January 5, 2018
NATIONAL PARENTS ORGANIZATION HOSTS PUBLIC FORUM IN SUPPORT OF SHARED PARENTING
Michigan Joins 25 States Considering Family Court Reform
As The Washington Post recently reported, Michigan is one of more than 20 states considering legislation that seeks to move shared parenting from the exception to the norm following divorce and separation. In light of the state’s bill, National Parents Organization of Michigan invites the media and public to attend a meeting on the family court reform trend.
The details on the event:
· 6:30 p.m.-8:30 p.m., Thursday, March 8, The Farmington Community Library Auditorium, 32737 W. 12 Mile Rd., Farmington Hills, Michigan 48334: “Michigan Family Court and Shared Parenting Public Forum” – National Parents Organization and Michigan Shared Custody host an informational meeting on shared parenting with Rep. Jim Runestad, R-White Lake, sponsor of the proposed reform, House Bill 4691
National Parents Organization stresses that the proposed legislation will make it much easier for loving parents to win “shared parenting,” a flexible arrangement in which children spend as close to equal time as possible with each parent after divorce or separation. HB 4691 has momentum because it was approved by the Michigan House of Representatives’ Judiciary Committee prior to the legislative summer break. Additionally, this fall, a poll conducted by Marketing Resource Group revealed 84 percent of Michigan voters support children receiving equal time with both parents after a divorce.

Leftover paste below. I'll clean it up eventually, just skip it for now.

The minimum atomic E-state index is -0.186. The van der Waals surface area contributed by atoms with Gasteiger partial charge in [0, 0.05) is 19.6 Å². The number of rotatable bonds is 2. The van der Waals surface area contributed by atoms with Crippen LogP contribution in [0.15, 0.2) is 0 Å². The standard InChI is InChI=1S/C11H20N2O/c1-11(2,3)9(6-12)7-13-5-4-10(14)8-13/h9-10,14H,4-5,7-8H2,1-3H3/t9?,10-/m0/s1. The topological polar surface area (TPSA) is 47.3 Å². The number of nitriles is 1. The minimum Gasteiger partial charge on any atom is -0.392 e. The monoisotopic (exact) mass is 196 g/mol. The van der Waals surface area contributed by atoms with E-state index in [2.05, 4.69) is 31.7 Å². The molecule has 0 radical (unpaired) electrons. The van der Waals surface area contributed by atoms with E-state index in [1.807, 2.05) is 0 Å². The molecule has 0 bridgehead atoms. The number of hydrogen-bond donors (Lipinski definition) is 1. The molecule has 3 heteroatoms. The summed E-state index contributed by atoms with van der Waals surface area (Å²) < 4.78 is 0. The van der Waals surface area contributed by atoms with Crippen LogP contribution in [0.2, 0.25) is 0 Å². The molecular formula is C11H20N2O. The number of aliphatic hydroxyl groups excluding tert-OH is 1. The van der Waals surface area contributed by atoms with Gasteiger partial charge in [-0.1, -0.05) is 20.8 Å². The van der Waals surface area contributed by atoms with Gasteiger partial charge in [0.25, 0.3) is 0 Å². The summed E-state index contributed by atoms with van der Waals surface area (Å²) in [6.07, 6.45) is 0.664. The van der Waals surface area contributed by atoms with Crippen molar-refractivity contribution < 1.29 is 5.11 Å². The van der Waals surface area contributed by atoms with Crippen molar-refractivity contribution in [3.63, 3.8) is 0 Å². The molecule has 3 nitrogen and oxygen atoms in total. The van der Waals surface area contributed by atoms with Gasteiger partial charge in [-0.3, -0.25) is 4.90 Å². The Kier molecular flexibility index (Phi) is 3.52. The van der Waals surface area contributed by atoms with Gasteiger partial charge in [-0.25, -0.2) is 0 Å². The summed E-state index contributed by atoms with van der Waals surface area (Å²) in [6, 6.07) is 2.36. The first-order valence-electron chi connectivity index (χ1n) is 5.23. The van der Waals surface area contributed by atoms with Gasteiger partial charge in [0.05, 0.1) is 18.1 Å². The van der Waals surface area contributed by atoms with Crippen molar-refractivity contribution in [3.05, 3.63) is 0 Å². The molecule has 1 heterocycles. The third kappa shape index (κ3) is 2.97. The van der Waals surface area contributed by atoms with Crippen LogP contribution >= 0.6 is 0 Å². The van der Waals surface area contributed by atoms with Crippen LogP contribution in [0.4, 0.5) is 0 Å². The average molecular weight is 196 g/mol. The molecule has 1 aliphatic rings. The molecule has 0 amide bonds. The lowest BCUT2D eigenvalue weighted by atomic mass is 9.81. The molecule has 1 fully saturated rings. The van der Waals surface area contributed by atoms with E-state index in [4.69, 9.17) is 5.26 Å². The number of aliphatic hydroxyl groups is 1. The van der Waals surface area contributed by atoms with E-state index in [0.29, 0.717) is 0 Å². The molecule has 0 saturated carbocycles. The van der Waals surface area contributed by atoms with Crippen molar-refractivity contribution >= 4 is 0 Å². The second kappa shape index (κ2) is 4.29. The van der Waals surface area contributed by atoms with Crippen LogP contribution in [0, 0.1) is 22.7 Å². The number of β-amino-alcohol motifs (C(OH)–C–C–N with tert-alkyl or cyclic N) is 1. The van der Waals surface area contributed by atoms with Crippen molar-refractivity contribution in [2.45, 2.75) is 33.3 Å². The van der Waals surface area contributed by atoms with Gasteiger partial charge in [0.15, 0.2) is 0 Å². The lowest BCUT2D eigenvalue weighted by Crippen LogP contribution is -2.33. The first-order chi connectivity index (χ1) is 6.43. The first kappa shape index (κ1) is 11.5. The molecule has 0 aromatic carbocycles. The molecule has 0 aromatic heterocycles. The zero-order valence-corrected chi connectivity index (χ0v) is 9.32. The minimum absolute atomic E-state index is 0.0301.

“Anyone who has been through a custody battle under the existing law knows that change is needed, and now Michigan has an historic opportunity to support legislation that research shows is what children desperately want and need – and that’s not one, but both loving parents actively involved in their lives,” said Grand Rapids mother and grandmother Linda Wright, who serves as Chair of National Parents Organization of Michigan. “I’m excited for the citizens of our state to learn more about this family friendly proposal through the upcoming events.”
While U.S. Census data shows our family courts still favor sole custody to mom more than 80 percent of the time, Michigan is far from alone in advancing shared parenting. States including Arizona, Alaska, Utah and Wisconsin are among the states with laws supportive of shared parenting, and Kentucky and Missouri have passed shared parenting reform in recent months. Plus, more than 25 states have considered shared parenting this year alone. Outside of the U.S., shared parenting has been the norm in Sweden for years, and research presented this spring at the 2017 International Conference on Shared Parenting in Boston was overwhelmingly supportive of the two-parent model.
RECENT RESEARCH: SHARED PARENTING VERSUS SINGLE PARENTING
Shared Parenting Data